Tag Archives: trains

Losing track

Sometimes I long for simplicity. You know, the days when the only thing you had to worry about was how you were going to get away with hiding that pile of liver (with accompanying ventricles) on your plate, so that your mum would let you get down from the table. Or for the Saturday mornings that involved nothing more taxing than reading Whizzer and Chips, and idly pondering whether Bucks Fizz’s Cheryl Baker was prettier than her slightly grubbier cohort Jay Aston.

What you don’t realise when you’re 12 years old is that these truly are the salad days – times to be enjoyed and savoured before you have to start making weightier decisions than ‘should I drop this pile of clothes on my bedroom floor, or is there somewhere more annoying I can leave them?’

When you move countries well into your adult life, it’s not just friends and family you leave behind; you’re also abandoning all the shortcuts through life that makes everything that little bit easier. Like where to locate that difficult-to-find essential ingredient for your world-beating fish pie, or where to get a haircut that doesn’t make you look like Yahoo Serious. On a bad day. Put simply, moving abroad generally robs you of you comforts and your go-to people. You may establish a new set after a while, but it’s never quite the same.

Of course, losing your geographical shortcuts is particularly difficult, especially when you’re in a car with a screaming small person who knows no better. And if driving with The Special One wasn’t tough enough, we now have a baby daughter to travel with as well. Every saved metremeter is a leap forward in averting Crymaggedon*, so knowing that you can avoid traffic meltdown by taking a quick right turn is invaluable knowledge. Or rather it would be, but for the fact I have as much spatial awareness in New York as a half-blind cockroach with an alcohol problem.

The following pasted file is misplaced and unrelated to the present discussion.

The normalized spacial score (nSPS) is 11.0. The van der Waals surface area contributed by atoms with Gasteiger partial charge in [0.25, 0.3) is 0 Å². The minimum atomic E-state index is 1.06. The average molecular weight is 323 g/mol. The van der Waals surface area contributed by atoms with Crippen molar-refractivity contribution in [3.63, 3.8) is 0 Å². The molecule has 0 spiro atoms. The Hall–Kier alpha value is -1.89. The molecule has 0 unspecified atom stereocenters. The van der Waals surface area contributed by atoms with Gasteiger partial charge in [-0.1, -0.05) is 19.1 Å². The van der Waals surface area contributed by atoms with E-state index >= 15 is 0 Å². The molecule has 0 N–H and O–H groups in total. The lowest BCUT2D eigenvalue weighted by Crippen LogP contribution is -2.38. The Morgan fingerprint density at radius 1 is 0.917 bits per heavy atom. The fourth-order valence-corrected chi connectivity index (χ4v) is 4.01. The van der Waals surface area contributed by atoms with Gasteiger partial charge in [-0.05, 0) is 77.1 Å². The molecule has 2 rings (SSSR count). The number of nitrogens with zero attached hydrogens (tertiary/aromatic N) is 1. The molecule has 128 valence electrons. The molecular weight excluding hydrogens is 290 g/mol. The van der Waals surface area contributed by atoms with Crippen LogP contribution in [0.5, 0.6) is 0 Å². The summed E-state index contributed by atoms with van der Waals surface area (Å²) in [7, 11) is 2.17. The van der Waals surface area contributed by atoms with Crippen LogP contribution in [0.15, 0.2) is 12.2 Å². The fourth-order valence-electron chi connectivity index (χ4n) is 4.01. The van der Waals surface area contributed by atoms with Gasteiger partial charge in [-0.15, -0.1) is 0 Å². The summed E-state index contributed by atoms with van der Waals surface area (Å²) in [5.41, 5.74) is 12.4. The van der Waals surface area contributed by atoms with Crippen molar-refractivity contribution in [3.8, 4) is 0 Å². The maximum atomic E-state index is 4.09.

Nowhere is my lack of locational understanding more telling than on the New York subway. In London, I knew every shortcut, every sign to ignore, and every tactic in the book for navigating around the inevitable engineering overruns or closed stations. In New York, even after two and a half years of daily commuting, I’m often lucky to get home.

I used to think that the issue was my rank idiocy. But now, my dear friend New York, I’ve come to the conclusion that the problem’s not me – it’s you.

See, the good thing about the London Underground is that the tunnels are essentially separate. I mean, sure, there are occasional spurs off the main line if for some inexplicable reason, say, you want to go to Totteridge & Whetstone. But basically any given train can go down one tunnel, and come back up the other side. You know where you are. Even if ‘where you are’ is ‘on the way to Totteridge & Sodding Whetstone’.

In New York, it seems that every train has access to every tunnel. And while that’s great for avoiding the results of some unfortunate driver’s latest magic trick (“Roll up, roll up, watch the incredible Martino turn one body into 872 largely unrecognizable parts with just one leap!”), it’s less good when you don’t have an encyclopedic knowledge of the train system. Three times this week I’ve got on a train only to be told that it’s actually running on another line. Intense discussion raged between various passengers each time about the ramifications for various journeys, and the tortuous alternative routes that could be used instead. And I just sat there like a wide-eyed mole who’s just been electrocuted, wondering if The Special One would lose respect for me if I went above ground and phoned her for help.

Simple is as simple does, it would appear.

* Coincidentally, Crymageddon is a small town in South Wales. The Little One’s version is less welcoming to coachloads of tourists though.

Slow train to nowhere

Until moving to New York, my experience of the American inter-city rail network was pretty much restricted to repeated viewings of Silver Streak with Richard Pryor and Gene Wilder. And memories of a few scenes from Trading Places, on the occasions when I wasn’t wearing down our VHS copy in a bid to pause on the three frames where Jamie Lee Curtis was topless. Obviously.